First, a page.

The following studies are just two of many that continue to affirm one of the fundamentals of socialisation and behaviour – that is; your perception of reality is constructed socially, and that’s done through recency, frequency, proximity and intensity. What and who you are immersed in and with, will INFLUENCE the ‘lens’ through which you see.
What makes things worse still, is that if there is an absence of sound positive values that are not ‘anchored’ to a sustainable and healthy, values informing worldview. These deficits will pretty much ensure that this ‘INFLUENCE’ will push the ‘wheelbarrow’ (that is YOU) in a direction that will be way less than helpful! When substances are thrown into that mix, then you have even less control over what is ‘pushing’ your life and where!
Genes and teens: How is youth cannabis use influenced by genetic risk and peer use?
Having more peers that were perceived to use cannabis was associated with higher levels of cannabis over time, and this factor was nearly 4-times more important in understanding patterns of cannabis use than genetic risk. Further, perceived peer cannabis use predicted cannabis involvement at all levels of genetic risk.
Reducing affiliation with substance using peers is a powerful target for both prevention and treatment, as is correcting and re-structuring misperceptions surrounding normative behavior that might implicitly and/or explicitly impact health behavior.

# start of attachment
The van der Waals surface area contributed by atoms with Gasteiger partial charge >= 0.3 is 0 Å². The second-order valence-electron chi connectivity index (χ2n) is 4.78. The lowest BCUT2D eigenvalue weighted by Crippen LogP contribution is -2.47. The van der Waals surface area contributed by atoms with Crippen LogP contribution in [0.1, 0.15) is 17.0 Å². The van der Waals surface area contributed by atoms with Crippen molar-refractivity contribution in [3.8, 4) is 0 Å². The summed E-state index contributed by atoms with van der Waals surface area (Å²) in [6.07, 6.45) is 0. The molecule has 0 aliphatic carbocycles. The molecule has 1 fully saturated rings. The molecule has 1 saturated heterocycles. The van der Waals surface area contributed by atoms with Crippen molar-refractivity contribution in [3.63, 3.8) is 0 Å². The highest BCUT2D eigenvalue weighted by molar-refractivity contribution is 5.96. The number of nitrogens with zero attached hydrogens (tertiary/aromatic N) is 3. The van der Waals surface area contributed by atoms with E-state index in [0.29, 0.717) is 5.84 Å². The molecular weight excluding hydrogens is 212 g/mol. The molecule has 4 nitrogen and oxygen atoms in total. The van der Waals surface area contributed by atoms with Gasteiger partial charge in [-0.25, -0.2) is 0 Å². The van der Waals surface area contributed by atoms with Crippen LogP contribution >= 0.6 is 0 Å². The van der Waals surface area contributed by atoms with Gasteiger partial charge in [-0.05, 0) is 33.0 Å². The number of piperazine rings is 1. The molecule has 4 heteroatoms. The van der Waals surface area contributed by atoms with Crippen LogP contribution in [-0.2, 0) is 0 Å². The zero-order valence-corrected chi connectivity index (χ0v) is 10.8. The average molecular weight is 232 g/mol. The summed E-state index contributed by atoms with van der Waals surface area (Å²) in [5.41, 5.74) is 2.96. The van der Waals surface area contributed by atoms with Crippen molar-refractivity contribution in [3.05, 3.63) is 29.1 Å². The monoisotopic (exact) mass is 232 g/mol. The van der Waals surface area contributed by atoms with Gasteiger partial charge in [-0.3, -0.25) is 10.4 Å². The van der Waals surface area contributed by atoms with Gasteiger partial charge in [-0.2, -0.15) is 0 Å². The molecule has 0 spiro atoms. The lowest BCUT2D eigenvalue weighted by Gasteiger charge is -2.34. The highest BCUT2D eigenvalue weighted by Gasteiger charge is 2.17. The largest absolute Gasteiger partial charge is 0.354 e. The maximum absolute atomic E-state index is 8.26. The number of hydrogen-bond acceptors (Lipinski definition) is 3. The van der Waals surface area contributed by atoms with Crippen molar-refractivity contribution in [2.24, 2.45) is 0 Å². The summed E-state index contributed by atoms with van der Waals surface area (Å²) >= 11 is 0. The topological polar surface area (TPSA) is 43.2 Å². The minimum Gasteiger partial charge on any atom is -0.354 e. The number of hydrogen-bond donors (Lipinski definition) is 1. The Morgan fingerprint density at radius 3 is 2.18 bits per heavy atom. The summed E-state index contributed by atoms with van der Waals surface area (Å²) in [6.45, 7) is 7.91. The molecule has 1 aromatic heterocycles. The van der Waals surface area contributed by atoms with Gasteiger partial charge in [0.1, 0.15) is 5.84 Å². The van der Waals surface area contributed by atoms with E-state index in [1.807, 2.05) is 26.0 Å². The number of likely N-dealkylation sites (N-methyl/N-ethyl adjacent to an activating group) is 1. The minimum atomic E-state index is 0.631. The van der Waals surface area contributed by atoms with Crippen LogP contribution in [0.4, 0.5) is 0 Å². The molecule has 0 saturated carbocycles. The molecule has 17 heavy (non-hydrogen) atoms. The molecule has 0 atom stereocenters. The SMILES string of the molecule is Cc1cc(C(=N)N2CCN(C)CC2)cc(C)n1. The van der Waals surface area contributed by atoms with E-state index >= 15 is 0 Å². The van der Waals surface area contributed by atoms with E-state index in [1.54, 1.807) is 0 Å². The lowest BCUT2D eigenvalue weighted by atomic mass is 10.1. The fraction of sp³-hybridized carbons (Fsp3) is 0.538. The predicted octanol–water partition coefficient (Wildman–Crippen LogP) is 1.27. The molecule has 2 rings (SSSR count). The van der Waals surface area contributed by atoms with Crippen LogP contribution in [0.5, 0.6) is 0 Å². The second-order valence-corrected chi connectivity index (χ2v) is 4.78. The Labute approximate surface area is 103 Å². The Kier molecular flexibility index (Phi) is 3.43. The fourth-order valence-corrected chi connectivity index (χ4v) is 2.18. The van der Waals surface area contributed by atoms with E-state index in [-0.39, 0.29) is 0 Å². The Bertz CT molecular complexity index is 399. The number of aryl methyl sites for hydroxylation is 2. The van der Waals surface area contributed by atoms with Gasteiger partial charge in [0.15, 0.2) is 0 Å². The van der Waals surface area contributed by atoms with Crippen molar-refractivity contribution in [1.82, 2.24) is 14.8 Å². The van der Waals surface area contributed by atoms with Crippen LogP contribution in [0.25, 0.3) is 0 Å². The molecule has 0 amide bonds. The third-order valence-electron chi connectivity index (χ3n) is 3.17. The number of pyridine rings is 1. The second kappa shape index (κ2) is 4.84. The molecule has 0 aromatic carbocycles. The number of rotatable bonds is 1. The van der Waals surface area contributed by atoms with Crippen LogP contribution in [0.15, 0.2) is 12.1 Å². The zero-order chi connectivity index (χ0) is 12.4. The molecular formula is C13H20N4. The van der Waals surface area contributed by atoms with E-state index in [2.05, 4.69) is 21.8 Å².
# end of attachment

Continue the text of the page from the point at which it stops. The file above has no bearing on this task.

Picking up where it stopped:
Network Support II: Randomized Controlled Trial of Network Support Treatment and Cognitive Behavioral Therapy for Alcohol Use Disorder
Background: The social network of those treated for alcohol use disorder can play a significant role in subsequent drinking behavior, both for better and worse. Network Support treatment was devised to teach ways to reconstruct social networks so that they are more supportive of abstinence and less supportive of drinking. For many patients this may involve engagement with AA, but other strategies are also used.
Conclusion: It was concluded that helping patients enhance their abstinent social network can be effective, and may provide a useful alternative or adjunctive approach to treatment.